Viola Hero! Rockin’ at Regular Practice

Here in St. Louis, we are currently under an Ice Storm Warning and my regular Suzuki Saturday classes have been cancelled, so even though it is a Saturday, it feels like a Snow Day. Having moved here from upstate New York, I tend to laugh at the hysteria that takes hold of Missourians when there is more than a dusting of snow (Cancel school! Mob the grocery store! It’s the Apocalypse!), but the weather reports for this storm aren’t looking good, so I’m glad to be warm and cozy inside and working on getting ready for our new semester, which starts on Tuesday. One of the things I’m finishing up is my new practice challenge. I love a good theme, and this semester’s theme is “Viola Hero”, like Guitar Hero but for viola. I also have a few violin students, so they get to use the “Violin Hero” Chart. Both charts are available at my TpT store. Here’s a sneak peak of the Viola Chart:



Not Working:

The Weekly Lesson Chart

I have pretty much always used a weekly practice chart for lesson assignments which my older students read and check off as they practice throughout the week. As I have gotten to know my students better, I began to see patterns in practicing. Some students were perpetually under-prepared and never seemed to check off all their practice days. Other students could get a solid 7 days of practice one week, while the next week they only managed 3 days. Some students were highly self-motivated and I never had to ask them to practice, while with some students I felt I was nagging them each week about practicing more and it was dragging us both down. I wanted a fun way to give my students some extra motivation and accountability for their practice as well as helping me keep track of who was practicing and who wasn’t. Some of my string-teaching colleagues have run practice challenges, so I decided to give it a go and I have been running a semester practice challenge ever since.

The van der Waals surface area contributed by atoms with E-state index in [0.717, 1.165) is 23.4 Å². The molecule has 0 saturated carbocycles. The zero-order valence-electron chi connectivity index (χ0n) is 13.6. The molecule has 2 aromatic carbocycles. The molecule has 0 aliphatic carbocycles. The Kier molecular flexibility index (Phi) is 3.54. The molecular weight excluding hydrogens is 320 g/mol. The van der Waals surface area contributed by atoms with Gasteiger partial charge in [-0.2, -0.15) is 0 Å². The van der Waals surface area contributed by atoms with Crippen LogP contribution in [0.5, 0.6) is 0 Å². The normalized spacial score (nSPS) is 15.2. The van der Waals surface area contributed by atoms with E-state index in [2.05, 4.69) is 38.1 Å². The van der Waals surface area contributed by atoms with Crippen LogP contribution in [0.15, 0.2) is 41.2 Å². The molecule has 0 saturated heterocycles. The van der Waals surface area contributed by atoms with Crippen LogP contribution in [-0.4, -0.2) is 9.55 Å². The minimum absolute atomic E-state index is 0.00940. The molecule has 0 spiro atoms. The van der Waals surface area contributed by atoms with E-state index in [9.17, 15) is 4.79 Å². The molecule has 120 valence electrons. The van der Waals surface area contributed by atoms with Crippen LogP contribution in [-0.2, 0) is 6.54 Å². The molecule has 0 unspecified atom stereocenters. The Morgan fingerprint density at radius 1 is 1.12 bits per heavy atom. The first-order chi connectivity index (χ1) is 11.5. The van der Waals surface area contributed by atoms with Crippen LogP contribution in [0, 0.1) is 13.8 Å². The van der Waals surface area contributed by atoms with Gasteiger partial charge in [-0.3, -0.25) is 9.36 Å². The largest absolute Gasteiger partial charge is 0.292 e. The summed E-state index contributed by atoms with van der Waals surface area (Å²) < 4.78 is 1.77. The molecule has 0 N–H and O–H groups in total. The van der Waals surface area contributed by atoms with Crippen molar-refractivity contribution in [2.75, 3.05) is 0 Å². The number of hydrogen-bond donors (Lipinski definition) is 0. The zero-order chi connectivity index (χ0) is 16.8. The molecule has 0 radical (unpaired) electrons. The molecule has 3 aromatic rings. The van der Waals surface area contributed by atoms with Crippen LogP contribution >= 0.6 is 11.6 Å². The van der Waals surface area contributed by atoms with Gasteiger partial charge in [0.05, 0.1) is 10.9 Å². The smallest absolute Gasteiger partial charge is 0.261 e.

How the Charts Work

I teach at a school with an 18 week semester, so I make charts to fit that amount of time, with two extra weeks for extra credit. If a student has filled out their practice chart, they get to fill in a box for that week. Filling in the box becomes a little beginning-of-lesson ritual that students look forward to and which gives me a chance to acknowledge their achievement in practicing consistently that week. Depending on the theme of the practice challenge, filling in the box may mean a check mark, making the lightsaber a bit longer, or coloring in a snowflake. This past semester, I used Crayola Stampers Markers, which perfectly fit in each box and are more fun than a check mark. You can get those at big box stores like Target, or from Amazon.

Keeping Up the Motivation

Since 18 weeks evenly divides into 5 groups of 4, I give little treat around once per month for students who have made it to the next “level”. This doesn’t have to be expensive or time-consuming! In the past, I have cut out strips of stickers from a $1 sticker pack from the Dollar Tree or Michaels, or have given each child a few chocolates or other treats. I never tell students what the treat is ahead of time because I find the surprise keeps it interesting. I like to have a bit of fun tying in the treat to the theme of the practice challenge. For example, when I ran a Star Wars-themed practice challenge last year, one of the prizes was “Han Solo Rolos”. This semester, for “Viola Hero”, I’m thinking of handing out Pop Rocks Candy, Chocolate Rocks Candy (can you tell I love puns?), and Rock n’ Roll Temporary Tattoos. I have a very mixed-age studio (currently ages 4 through 17) and was initially worried that the older students would roll their eyes at the treats, but I quickly discovered that everyone loves a bit of candy or a sticker! High school students have so much on their plates these days, I think they enjoy getting a little treat every once in awhile. For the younger kids, having the treat to look forward to each month gives them a shot in the arm to keep going.


I like to offer extra credit before each 4 week mark for students who have fallen behind. One goal I have for this semester is to help my students become better note readers, so I’m in the midst of designing extra credit note-reading worksheets that complement the Quick Steps to Note Reading Books that I use with my Book 1 students. And, of course, the worksheets are Rock n’ Roll Themed.


Do you run a practice challenge? How do you encourage your students to practice? I would love to hear from you.


Happy Practicing!

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